The days are getting chillier. Apples are falling off the trees. The maple trees in my back yard are dropping their leaves. The natural world is in transition. Ayurveda offers a wonderful lens from which to understand this season and practical guidance for healthy living.
In Ayurveda, autumn is considered a vata season dominated by the elements of air and space.
The qualities of autumn according to Ayurveda are dry, rough, windy, erratic, cool, subtle, and clear. To see this in nature and in our own lives, think of dry leaves and skin, windy weather, erratic schedules, cool mornings and clear nights.
Because this season is dynamic, moving and changeable, there is a sense of new possibility and potential. At the same time, these same qualities of dynamism and variability can leave one feeling overwhelmed or depleted. Ayurveda recommends focusing on the qualities that balance vata.
To bring balance to your life this season, focus on staying grounded, nourished and warm, and create predictability and boundaries in your life.
Ease happens in the body-mind when life is predictable. Not everything needs to be predictable, but enough of life should be predictable that there is a felt sense of rhythm to the day. Rising, moving, eating, working, hydrating, having fun and sleeping need to be pretty predictable, that is they should happen at similar times each day. This rhythm is settling for the nervous system and optimizes our metabolism and digestion.
I think of predictable morning and evening routines as bookends of sanity for my day. My days might be erratic and changing, but my mornings and evenings can be rhythmic and sane inducing.
To create predictability in our modern life, I have to use a calendar. In my calendar, I enter all of the work time, school schedules and appointments as well as everything else that I want to happen in order to feel easeful. I enter in my ideal meal times, my meditation, my yoga, and walking time into the calendar.
How can you make your routines for rising, moving, eating, working, hydrating and sleeping more predictable?
It's great to have a calendar, but for predictability to happen, I have to set boundaries. I have to hold myself accountable for what's on the calendar: getting up when my alarm says to get up, taking a break from work when I say I will, eating on a regular schedule and getting off my devices at night and winding down and getting to bed at the time I say I will (10 PM at the latest!). If I don't enforce these boundaries, I'll sleep in. I won't do my morning meditation or yoga practice. I might forget to eat a good lunch. I'll probably do screen time too late. And, then, I'll go to bed late and not sleep as long or as deeply as I need. And, the next day, I'll sleep in again and not exercise again.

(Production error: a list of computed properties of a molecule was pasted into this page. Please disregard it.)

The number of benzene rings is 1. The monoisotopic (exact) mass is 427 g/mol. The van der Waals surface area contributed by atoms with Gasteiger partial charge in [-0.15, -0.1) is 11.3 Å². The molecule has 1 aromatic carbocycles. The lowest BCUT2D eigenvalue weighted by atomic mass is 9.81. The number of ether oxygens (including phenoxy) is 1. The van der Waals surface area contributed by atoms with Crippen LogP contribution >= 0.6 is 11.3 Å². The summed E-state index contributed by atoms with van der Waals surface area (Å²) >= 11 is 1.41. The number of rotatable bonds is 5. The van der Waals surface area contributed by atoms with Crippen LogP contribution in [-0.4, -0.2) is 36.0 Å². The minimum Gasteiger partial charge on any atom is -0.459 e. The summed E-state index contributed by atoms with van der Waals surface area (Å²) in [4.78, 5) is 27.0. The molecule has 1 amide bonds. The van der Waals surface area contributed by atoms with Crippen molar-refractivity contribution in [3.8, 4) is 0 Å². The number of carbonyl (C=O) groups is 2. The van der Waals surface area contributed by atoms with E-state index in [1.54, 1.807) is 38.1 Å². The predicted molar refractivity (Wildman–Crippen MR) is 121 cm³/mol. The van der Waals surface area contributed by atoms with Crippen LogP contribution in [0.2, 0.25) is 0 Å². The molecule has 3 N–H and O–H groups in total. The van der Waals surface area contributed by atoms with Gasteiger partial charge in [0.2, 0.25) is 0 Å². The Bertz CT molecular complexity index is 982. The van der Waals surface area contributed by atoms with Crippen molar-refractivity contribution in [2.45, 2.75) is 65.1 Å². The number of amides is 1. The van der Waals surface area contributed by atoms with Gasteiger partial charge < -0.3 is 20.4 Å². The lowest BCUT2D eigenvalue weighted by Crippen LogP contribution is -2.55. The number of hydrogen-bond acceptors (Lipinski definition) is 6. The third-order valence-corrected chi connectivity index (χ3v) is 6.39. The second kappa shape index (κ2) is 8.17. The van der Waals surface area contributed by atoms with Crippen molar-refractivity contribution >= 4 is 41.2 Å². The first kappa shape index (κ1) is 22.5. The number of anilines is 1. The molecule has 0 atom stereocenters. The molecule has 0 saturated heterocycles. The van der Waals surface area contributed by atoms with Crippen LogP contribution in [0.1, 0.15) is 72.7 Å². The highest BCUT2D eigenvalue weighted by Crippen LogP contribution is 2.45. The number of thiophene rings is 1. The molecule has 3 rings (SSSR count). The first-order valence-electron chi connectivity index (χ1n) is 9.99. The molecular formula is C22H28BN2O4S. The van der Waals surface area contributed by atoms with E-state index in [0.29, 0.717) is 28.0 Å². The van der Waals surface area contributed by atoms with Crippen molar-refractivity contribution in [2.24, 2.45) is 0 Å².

So, this season, I'm learning to do what my calendar says I will do. And, when that doesn't happen (because it won't always happen!) I have to reflect on why it didn't happen. Maybe there was a spontaneous invitation to go to a music performance and I stayed up later than usual and then I didn't get up at my usual time. That's great and fine once in a while. Or, maybe I just chose to not honor my fatigue and I stayed up too late working on my computer rather than winding down and going to sleep. Reflecting means that I own the situation and I can then make better choices next time.
When I adhere to healthy boundaries, my life feels more grounded and easeful because I am less likely to over commit myself to people or projects, and I will protect the time in my schedule set aside for movement, relaxation, friends and family.
Where you can firm your boundaries in your life to create more sanity and ease?
For more tips on healthy living this season, check out my tip sheet:
How to live Vibrantly in Autumn
Annie Barrett. Educator, certified health coach, educator and yoga instructor.